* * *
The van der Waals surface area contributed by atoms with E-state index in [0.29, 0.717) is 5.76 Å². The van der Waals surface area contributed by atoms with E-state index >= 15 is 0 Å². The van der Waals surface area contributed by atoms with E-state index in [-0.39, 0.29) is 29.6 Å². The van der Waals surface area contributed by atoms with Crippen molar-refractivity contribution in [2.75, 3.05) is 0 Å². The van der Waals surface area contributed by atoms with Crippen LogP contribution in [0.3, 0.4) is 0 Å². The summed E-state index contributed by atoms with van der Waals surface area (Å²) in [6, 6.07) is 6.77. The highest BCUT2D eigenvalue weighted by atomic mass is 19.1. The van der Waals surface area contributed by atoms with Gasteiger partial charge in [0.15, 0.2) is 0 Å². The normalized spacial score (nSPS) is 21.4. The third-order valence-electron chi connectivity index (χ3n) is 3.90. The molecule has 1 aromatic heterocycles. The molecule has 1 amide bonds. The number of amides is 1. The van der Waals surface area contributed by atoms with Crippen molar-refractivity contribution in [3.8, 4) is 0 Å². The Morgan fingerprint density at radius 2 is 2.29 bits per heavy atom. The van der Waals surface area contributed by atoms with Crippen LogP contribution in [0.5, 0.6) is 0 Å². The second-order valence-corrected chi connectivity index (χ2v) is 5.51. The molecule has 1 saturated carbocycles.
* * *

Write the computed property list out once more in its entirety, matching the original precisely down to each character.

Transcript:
The van der Waals surface area contributed by atoms with E-state index in [0.29, 0.717) is 5.76 Å². The van der Waals surface area contributed by atoms with E-state index >= 15 is 0 Å². The van der Waals surface area contributed by atoms with E-state index in [-0.39, 0.29) is 29.6 Å². The van der Waals surface area contributed by atoms with Crippen molar-refractivity contribution in [2.75, 3.05) is 0 Å². The van der Waals surface area contributed by atoms with Crippen LogP contribution in [0.3, 0.4) is 0 Å². The summed E-state index contributed by atoms with van der Waals surface area (Å²) in [6, 6.07) is 6.77. The highest BCUT2D eigenvalue weighted by atomic mass is 19.1. The van der Waals surface area contributed by atoms with Gasteiger partial charge in [0.15, 0.2) is 0 Å². The normalized spacial score (nSPS) is 21.4. The third-order valence-electron chi connectivity index (χ3n) is 3.90. The molecule has 1 aromatic heterocycles. The molecule has 1 amide bonds. The number of amides is 1. The van der Waals surface area contributed by atoms with Crippen molar-refractivity contribution in [3.8, 4) is 0 Å². The Morgan fingerprint density at radius 2 is 2.29 bits per heavy atom. The van der Waals surface area contributed by atoms with Crippen LogP contribution in [0.5, 0.6) is 0 Å². The second-order valence-corrected chi connectivity index (χ2v) is 5.51. The molecule has 1 saturated carbocycles.